This year the announcement of the prizewinners was live via a Facebook Live Event. (It's not up yet on RBGS Facebook Live events but I guess it will be soon).
All those winning prizes and receiving "Highly Commended" are featured in the livestream video
Denise Ora, Chief Executive, Botanic Gardens Greater Sydney was joined by gardening guru, Costa Georgiadis, ABC Gardening Australia host for a special Facebook LIVE event live streamed from the Calyx Building at the Royal Botanic Garden Sydney. Together with Catherine Wardrop and Lesley Elkan, the botanical illustrators at RBG Sydney, they presented examples from the exhibition.
The announcement of those who have won prizes or been highly commended starts at 24 minutes 20 seconds.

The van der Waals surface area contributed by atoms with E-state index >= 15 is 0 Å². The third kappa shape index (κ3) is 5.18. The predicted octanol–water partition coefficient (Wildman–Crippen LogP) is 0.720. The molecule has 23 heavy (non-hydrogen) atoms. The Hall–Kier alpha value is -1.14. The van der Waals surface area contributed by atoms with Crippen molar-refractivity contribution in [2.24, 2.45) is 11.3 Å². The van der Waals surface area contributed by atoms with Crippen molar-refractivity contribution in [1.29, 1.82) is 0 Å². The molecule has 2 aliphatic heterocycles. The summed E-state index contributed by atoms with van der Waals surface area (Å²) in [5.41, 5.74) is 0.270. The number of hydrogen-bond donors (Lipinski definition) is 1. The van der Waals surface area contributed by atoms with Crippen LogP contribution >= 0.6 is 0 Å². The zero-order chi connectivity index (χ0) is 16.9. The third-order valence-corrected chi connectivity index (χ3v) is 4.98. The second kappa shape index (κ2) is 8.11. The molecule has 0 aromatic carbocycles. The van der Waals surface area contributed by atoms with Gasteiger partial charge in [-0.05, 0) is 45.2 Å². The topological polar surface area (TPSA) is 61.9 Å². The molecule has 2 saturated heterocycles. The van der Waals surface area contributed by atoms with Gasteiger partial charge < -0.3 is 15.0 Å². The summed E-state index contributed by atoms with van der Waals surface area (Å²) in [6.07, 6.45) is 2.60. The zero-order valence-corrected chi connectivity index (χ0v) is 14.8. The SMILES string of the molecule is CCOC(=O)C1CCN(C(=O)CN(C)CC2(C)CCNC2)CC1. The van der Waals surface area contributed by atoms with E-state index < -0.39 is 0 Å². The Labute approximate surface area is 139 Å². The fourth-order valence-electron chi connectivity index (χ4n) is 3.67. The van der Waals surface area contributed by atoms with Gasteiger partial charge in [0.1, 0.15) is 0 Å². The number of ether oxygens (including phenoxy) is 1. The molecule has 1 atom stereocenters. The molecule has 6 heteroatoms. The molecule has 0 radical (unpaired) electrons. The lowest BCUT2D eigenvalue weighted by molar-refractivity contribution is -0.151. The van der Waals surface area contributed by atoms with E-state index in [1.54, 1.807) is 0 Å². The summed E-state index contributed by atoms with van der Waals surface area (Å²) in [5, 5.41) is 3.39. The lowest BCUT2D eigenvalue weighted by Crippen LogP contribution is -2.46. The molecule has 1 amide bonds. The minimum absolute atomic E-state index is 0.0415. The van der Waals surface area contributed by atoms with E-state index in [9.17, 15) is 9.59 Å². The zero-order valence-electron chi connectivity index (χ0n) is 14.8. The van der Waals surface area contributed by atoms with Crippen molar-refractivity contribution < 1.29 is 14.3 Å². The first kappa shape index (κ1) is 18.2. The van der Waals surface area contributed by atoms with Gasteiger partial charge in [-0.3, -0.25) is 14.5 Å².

The Exhibition includes 43 scientific botanical illustrations selected from 103 entries from around the world - including 25 entries from Thailand! (see my post about the Margaret Flockton Award 2021: Call for Entries).
You can see the hung exhibition at the Royal Botanic Garden Sydney.
View the images online
You can see great images of all 103 entries in the Flickr Album Margaret Flockton Award 2021. (Crops of the images for prizewinners are included in this post.)